This week, we took a question submitted by a reader — who wished to remain anonymous — on the long-standing prostitution problem on Shotwell and Capp streets, and asked our candidates for District Nine supervisor how they would deal with the issue.

What would you do about the persistent and long standing prostitution problem on Shotwell and Capp streets? 

Respuestas en español aquí

Iswari España, Training Officer with the San Francisco Human Services Agency

Having worked for 16 years with youth/families exploited by this phenomenon, I can testify there is little support, resources and advocacy programs to solve this dilemma.

As Supervisor, I will develop comprehensive legislation with a human rights based approach that dedicates necessary funding for those who suffer exploitation and to those who enforce the law. As an immediate solution, I propose permanently assigning SFPD foot patrols to these areas for the safety of our residents and sex workers.

Long term, I will create of a task force that strategically patrols, advocates and refers victims to appropriate programs.  I will build a partnership between service providers, law enforcement, and DA/PD offices to avoid blaming the victims. We should triple fine the “Johns.”

Hillary Ronen, Chief of Staff for Supervisor David Campos

Unfortunately street based sex work has been a means of survival for women who are homeless or in extreme poverty throughout history.

The current system of periodic police sweeps only push these women to near by streets like Shotwell, Treat, and San Carlos creating a cycle for the residents on these neighborhoods. Arresting these impoverished women means they are often on the street again shortly with fines and criminal records, which only further limits their opportunities for future employment.

As Supervisor, I would focus on getting these women resources like food and shelter, and more importantly support, and economic opportunities so that they can exit the cycle of arrest and sex work.

Melissa San Miguel, education advocate

We cannot tolerate people coming to our neighborhood to buy sex on the street. I grew up on these streets, and we must make sure they are safe for our families and those vulnerable people who engage in sex for survival.

To reduce activity on these blocks, we should focus on responding to the needs of those selling sex and apprehend the buyers. For instance, we can provide the option of social services to anyone engaged in sex for survival so they have a home, education and job opportunities. Any person who is being trafficked should have access to various social services as well. The police should focus on apprehending buyers and human traffickers, not those selling sex.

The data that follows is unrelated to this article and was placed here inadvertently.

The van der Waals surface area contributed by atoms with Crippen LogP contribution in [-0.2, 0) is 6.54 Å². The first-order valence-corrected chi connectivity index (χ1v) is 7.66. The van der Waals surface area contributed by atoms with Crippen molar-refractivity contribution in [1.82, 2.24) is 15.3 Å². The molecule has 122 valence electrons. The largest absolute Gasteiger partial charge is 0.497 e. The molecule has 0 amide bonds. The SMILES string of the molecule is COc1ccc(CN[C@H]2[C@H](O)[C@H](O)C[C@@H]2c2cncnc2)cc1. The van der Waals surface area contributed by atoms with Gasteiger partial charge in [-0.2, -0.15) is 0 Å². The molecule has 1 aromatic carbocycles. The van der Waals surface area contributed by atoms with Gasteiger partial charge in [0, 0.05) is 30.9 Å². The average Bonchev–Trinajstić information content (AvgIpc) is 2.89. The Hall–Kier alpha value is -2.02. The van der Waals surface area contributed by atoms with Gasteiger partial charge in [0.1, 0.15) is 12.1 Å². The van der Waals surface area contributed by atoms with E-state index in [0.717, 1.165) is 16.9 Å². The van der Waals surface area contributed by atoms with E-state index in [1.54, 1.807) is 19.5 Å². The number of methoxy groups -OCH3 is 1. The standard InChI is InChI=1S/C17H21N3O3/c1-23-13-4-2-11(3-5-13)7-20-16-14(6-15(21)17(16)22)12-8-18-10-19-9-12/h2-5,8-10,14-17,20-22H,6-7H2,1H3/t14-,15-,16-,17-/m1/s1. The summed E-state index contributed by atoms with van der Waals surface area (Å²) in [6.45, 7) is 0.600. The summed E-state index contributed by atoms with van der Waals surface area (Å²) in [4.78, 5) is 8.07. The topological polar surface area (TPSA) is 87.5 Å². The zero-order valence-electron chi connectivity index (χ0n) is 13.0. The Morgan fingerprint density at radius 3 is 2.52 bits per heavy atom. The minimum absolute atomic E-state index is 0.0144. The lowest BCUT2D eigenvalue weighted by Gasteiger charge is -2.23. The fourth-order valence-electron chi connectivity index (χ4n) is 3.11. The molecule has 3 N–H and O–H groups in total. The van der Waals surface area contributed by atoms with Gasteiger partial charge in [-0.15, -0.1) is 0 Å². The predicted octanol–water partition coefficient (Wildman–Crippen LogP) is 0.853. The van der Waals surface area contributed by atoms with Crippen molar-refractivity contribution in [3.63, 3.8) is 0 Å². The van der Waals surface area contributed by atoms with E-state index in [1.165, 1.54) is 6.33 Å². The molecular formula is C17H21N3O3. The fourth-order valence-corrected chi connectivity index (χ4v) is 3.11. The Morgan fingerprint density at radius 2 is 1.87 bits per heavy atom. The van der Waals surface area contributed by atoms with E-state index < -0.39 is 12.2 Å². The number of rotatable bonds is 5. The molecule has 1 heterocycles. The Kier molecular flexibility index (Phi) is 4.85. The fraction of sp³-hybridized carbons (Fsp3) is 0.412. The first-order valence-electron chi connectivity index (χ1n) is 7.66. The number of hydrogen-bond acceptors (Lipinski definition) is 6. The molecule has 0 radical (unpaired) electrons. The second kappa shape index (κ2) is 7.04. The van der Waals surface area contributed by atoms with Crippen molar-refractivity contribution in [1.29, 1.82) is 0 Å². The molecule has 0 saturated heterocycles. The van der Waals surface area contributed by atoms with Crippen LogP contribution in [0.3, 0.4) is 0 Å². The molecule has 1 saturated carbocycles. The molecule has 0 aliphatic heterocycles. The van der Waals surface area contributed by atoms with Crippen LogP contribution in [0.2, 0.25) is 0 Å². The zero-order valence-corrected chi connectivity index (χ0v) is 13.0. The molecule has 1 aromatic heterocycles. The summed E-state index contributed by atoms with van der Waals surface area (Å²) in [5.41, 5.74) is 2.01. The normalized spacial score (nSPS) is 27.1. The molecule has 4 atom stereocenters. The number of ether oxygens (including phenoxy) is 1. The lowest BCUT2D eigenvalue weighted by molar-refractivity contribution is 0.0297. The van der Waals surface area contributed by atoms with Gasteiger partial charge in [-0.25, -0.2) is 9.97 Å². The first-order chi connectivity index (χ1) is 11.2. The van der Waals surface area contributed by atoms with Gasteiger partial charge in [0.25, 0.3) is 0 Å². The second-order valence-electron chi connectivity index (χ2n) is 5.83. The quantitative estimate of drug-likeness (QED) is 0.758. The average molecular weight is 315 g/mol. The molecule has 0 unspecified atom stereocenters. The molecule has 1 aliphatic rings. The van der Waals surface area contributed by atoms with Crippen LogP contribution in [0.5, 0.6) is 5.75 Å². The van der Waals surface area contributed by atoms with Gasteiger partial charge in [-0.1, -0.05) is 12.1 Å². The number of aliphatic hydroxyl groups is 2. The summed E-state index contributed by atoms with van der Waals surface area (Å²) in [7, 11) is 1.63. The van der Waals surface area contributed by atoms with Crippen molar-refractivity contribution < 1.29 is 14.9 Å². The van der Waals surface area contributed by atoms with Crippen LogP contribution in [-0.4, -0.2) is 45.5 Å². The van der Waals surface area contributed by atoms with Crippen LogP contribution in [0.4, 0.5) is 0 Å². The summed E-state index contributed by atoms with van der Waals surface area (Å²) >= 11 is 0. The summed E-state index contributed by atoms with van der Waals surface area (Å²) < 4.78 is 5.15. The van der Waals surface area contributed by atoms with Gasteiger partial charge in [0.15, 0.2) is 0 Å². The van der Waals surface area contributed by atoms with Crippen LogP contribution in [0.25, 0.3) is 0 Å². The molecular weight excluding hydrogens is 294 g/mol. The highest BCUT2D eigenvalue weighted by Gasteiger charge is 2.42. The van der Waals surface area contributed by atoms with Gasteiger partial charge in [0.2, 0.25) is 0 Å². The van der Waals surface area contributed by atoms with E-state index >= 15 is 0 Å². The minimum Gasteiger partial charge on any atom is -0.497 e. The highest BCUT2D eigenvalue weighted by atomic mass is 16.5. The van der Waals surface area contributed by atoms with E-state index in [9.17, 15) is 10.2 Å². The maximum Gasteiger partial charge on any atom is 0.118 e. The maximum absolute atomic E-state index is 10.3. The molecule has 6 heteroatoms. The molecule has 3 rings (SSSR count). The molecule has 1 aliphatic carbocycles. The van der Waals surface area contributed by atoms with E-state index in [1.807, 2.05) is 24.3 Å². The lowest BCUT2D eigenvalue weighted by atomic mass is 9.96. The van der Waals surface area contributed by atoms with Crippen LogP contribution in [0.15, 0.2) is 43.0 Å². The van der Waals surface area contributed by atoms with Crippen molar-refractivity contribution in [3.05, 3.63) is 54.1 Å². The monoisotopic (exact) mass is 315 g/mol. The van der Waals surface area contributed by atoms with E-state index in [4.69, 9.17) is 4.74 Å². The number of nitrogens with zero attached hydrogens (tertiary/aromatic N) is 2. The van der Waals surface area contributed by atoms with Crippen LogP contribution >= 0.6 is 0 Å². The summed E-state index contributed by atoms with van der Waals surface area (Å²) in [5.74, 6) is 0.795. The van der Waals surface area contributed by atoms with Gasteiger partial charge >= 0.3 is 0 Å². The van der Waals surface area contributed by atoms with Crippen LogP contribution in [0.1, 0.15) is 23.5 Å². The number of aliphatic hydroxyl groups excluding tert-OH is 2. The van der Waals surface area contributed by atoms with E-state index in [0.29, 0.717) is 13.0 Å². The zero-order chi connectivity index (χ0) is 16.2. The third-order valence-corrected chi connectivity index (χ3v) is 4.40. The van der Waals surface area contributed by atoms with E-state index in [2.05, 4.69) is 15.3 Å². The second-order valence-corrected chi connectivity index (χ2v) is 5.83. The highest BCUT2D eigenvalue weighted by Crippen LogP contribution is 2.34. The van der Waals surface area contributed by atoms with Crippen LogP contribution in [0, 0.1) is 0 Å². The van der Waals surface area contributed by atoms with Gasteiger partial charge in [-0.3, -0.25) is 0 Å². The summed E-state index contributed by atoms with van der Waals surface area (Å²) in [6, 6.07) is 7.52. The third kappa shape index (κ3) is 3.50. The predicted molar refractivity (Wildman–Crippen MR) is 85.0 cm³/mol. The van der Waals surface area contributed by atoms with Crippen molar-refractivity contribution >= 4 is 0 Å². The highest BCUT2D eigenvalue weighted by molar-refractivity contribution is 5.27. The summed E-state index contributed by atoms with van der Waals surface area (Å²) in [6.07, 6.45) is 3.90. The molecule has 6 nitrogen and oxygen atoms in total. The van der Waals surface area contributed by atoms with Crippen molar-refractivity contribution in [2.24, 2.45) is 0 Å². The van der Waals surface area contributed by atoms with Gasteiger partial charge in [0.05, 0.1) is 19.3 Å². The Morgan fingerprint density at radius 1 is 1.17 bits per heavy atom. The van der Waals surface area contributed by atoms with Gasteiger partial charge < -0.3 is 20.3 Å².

Joshua Arce, civil rights attorney and Community Liaison for Laborers Local 261

As a general matter, prostitution is often dangerous not just to sex workers or those being prostituted, but often to the surrounding community as well.

It is a person’s right to choose their means of economic self-sufficiency, but the reality is that prostitution remains a crime with woefully insufficient harm reduction measures. Prostitution, in its current form, is often a threat to the health and safety of most of the persons involved, too often involves the exploitation of vulnerable women and is a threat to the public safety of neighbors exposed to the dangers associated with the business and activity.

As Supervisor, I would work to improve economic opportunities and alternatives that provide meaningful skills and job training, which would not only benefit former sex workers but would also make our neighborhoods safer.

Edwin Lindo did not respond to this week’s question.

43 Questions is a weekly series — started 43 weeks before Election Day — to question the candidates running for District 9 supervisor. Send us questions to and let us know in comments or in an email if you think candidates have answered as asked.